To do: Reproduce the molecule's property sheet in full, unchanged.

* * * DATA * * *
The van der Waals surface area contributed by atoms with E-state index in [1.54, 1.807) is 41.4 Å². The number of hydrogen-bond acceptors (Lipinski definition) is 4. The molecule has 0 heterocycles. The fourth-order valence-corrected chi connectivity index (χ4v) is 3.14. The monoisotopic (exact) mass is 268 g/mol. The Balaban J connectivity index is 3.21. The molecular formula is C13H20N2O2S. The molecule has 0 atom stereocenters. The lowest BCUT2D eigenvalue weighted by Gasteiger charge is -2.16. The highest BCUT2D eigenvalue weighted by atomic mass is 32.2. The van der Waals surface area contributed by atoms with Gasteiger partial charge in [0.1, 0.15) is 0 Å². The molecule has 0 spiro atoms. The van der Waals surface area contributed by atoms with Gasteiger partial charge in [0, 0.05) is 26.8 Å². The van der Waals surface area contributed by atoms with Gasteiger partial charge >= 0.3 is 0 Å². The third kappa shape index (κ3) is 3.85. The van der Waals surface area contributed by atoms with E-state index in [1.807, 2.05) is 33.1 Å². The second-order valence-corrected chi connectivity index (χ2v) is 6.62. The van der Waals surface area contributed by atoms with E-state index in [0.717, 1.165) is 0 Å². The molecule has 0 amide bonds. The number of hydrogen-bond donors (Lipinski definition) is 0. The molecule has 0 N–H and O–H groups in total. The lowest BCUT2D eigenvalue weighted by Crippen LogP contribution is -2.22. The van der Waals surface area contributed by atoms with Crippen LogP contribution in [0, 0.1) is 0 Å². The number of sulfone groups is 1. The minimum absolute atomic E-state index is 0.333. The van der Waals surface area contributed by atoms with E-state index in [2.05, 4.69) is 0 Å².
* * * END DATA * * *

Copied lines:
The van der Waals surface area contributed by atoms with E-state index in [1.54, 1.807) is 41.4 Å². The number of hydrogen-bond acceptors (Lipinski definition) is 4. The molecule has 0 heterocycles. The fourth-order valence-corrected chi connectivity index (χ4v) is 3.14. The monoisotopic (exact) mass is 268 g/mol. The Balaban J connectivity index is 3.21. The molecular formula is C13H20N2O2S. The molecule has 0 atom stereocenters. The lowest BCUT2D eigenvalue weighted by Gasteiger charge is -2.16. The highest BCUT2D eigenvalue weighted by atomic mass is 32.2. The van der Waals surface area contributed by atoms with Gasteiger partial charge in [0.1, 0.15) is 0 Å². The molecule has 0 spiro atoms. The van der Waals surface area contributed by atoms with Gasteiger partial charge in [0, 0.05) is 26.8 Å². The van der Waals surface area contributed by atoms with Gasteiger partial charge >= 0.3 is 0 Å². The third kappa shape index (κ3) is 3.85. The van der Waals surface area contributed by atoms with E-state index in [1.807, 2.05) is 33.1 Å². The second-order valence-corrected chi connectivity index (χ2v) is 6.62. The van der Waals surface area contributed by atoms with E-state index in [0.717, 1.165) is 0 Å². The molecule has 0 amide bonds. The number of hydrogen-bond donors (Lipinski definition) is 0. The molecule has 0 N–H and O–H groups in total. The lowest BCUT2D eigenvalue weighted by Crippen LogP contribution is -2.22. The van der Waals surface area contributed by atoms with Crippen LogP contribution in [0, 0.1) is 0 Å². The number of sulfone groups is 1. The minimum absolute atomic E-state index is 0.333. The van der Waals surface area contributed by atoms with E-state index in [2.05, 4.69) is 0 Å².